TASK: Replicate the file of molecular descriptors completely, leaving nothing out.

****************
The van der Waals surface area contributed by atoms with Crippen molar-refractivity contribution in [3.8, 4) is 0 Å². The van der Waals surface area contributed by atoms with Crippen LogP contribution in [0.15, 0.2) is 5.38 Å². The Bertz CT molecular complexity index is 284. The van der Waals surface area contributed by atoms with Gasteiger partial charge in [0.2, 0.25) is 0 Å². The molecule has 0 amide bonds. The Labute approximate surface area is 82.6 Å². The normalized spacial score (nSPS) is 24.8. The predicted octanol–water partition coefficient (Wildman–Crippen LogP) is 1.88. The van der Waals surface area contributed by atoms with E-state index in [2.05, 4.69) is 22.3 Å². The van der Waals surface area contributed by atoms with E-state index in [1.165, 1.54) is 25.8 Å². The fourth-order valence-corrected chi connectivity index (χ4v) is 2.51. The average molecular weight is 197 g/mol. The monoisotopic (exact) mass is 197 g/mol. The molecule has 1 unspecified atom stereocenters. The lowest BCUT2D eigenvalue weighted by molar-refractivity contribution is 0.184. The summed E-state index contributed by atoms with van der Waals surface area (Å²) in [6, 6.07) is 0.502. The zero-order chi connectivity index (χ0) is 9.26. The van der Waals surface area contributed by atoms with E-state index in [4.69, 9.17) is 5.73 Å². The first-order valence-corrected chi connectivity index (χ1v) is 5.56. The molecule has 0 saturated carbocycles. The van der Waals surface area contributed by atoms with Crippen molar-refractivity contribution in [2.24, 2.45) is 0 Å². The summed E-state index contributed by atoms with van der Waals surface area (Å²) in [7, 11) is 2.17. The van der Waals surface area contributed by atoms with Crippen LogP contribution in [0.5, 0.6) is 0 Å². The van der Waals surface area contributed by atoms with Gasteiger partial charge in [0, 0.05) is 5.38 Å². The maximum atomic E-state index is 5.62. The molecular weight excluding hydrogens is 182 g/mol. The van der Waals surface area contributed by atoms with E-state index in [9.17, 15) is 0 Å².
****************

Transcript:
The van der Waals surface area contributed by atoms with Crippen molar-refractivity contribution in [3.8, 4) is 0 Å². The van der Waals surface area contributed by atoms with Crippen LogP contribution in [0.15, 0.2) is 5.38 Å². The Bertz CT molecular complexity index is 284. The van der Waals surface area contributed by atoms with Gasteiger partial charge in [0.2, 0.25) is 0 Å². The molecule has 0 amide bonds. The Labute approximate surface area is 82.6 Å². The normalized spacial score (nSPS) is 24.8. The predicted octanol–water partition coefficient (Wildman–Crippen LogP) is 1.88. The van der Waals surface area contributed by atoms with E-state index in [2.05, 4.69) is 22.3 Å². The van der Waals surface area contributed by atoms with E-state index in [1.165, 1.54) is 25.8 Å². The fourth-order valence-corrected chi connectivity index (χ4v) is 2.51. The average molecular weight is 197 g/mol. The monoisotopic (exact) mass is 197 g/mol. The molecule has 1 unspecified atom stereocenters. The lowest BCUT2D eigenvalue weighted by molar-refractivity contribution is 0.184. The summed E-state index contributed by atoms with van der Waals surface area (Å²) in [6, 6.07) is 0.502. The zero-order chi connectivity index (χ0) is 9.26. The van der Waals surface area contributed by atoms with E-state index in [4.69, 9.17) is 5.73 Å². The first-order valence-corrected chi connectivity index (χ1v) is 5.56. The molecule has 0 saturated carbocycles. The van der Waals surface area contributed by atoms with Crippen molar-refractivity contribution in [2.24, 2.45) is 0 Å². The summed E-state index contributed by atoms with van der Waals surface area (Å²) in [7, 11) is 2.17. The van der Waals surface area contributed by atoms with Crippen LogP contribution in [0.5, 0.6) is 0 Å². The van der Waals surface area contributed by atoms with Gasteiger partial charge in [0, 0.05) is 5.38 Å². The maximum atomic E-state index is 5.62. The molecular weight excluding hydrogens is 182 g/mol. The van der Waals surface area contributed by atoms with E-state index in [9.17, 15) is 0 Å².